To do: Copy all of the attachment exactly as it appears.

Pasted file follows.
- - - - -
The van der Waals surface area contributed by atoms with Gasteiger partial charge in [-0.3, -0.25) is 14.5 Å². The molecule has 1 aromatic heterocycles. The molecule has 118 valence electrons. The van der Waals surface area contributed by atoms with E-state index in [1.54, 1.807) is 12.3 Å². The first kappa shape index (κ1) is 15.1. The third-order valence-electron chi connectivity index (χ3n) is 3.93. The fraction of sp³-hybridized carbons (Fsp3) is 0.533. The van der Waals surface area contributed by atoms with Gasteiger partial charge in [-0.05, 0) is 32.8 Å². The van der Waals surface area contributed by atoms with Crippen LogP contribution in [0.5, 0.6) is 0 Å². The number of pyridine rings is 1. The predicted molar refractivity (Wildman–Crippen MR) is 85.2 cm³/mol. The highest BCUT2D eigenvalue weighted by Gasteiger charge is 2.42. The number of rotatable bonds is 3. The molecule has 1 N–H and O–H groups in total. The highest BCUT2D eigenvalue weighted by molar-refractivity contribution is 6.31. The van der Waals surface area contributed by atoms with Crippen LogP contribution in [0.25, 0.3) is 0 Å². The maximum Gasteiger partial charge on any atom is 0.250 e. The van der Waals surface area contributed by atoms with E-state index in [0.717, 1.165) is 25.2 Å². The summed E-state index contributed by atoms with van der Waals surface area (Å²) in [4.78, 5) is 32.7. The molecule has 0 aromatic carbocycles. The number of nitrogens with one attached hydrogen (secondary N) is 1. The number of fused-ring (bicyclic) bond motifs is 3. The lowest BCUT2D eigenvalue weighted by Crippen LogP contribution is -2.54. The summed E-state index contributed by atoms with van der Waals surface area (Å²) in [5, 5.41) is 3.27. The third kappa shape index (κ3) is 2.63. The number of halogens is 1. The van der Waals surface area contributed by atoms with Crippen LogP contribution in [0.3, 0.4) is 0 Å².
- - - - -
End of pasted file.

The van der Waals surface area contributed by atoms with Gasteiger partial charge in [-0.3, -0.25) is 14.5 Å². The molecule has 1 aromatic heterocycles. The molecule has 118 valence electrons. The van der Waals surface area contributed by atoms with E-state index in [1.54, 1.807) is 12.3 Å². The first kappa shape index (κ1) is 15.1. The third-order valence-electron chi connectivity index (χ3n) is 3.93. The fraction of sp³-hybridized carbons (Fsp3) is 0.533. The van der Waals surface area contributed by atoms with Gasteiger partial charge in [-0.05, 0) is 32.8 Å². The van der Waals surface area contributed by atoms with Crippen LogP contribution in [0.5, 0.6) is 0 Å². The number of pyridine rings is 1. The predicted molar refractivity (Wildman–Crippen MR) is 85.2 cm³/mol. The highest BCUT2D eigenvalue weighted by Gasteiger charge is 2.42. The number of rotatable bonds is 3. The molecule has 1 N–H and O–H groups in total. The highest BCUT2D eigenvalue weighted by molar-refractivity contribution is 6.31. The van der Waals surface area contributed by atoms with Crippen LogP contribution in [0.25, 0.3) is 0 Å². The maximum Gasteiger partial charge on any atom is 0.250 e. The van der Waals surface area contributed by atoms with E-state index in [0.717, 1.165) is 25.2 Å². The summed E-state index contributed by atoms with van der Waals surface area (Å²) in [4.78, 5) is 32.7. The molecule has 0 aromatic carbocycles. The number of nitrogens with one attached hydrogen (secondary N) is 1. The number of fused-ring (bicyclic) bond motifs is 3. The lowest BCUT2D eigenvalue weighted by Crippen LogP contribution is -2.54. The summed E-state index contributed by atoms with van der Waals surface area (Å²) in [5, 5.41) is 3.27. The third kappa shape index (κ3) is 2.63. The number of halogens is 1. The van der Waals surface area contributed by atoms with Crippen LogP contribution in [0.3, 0.4) is 0 Å².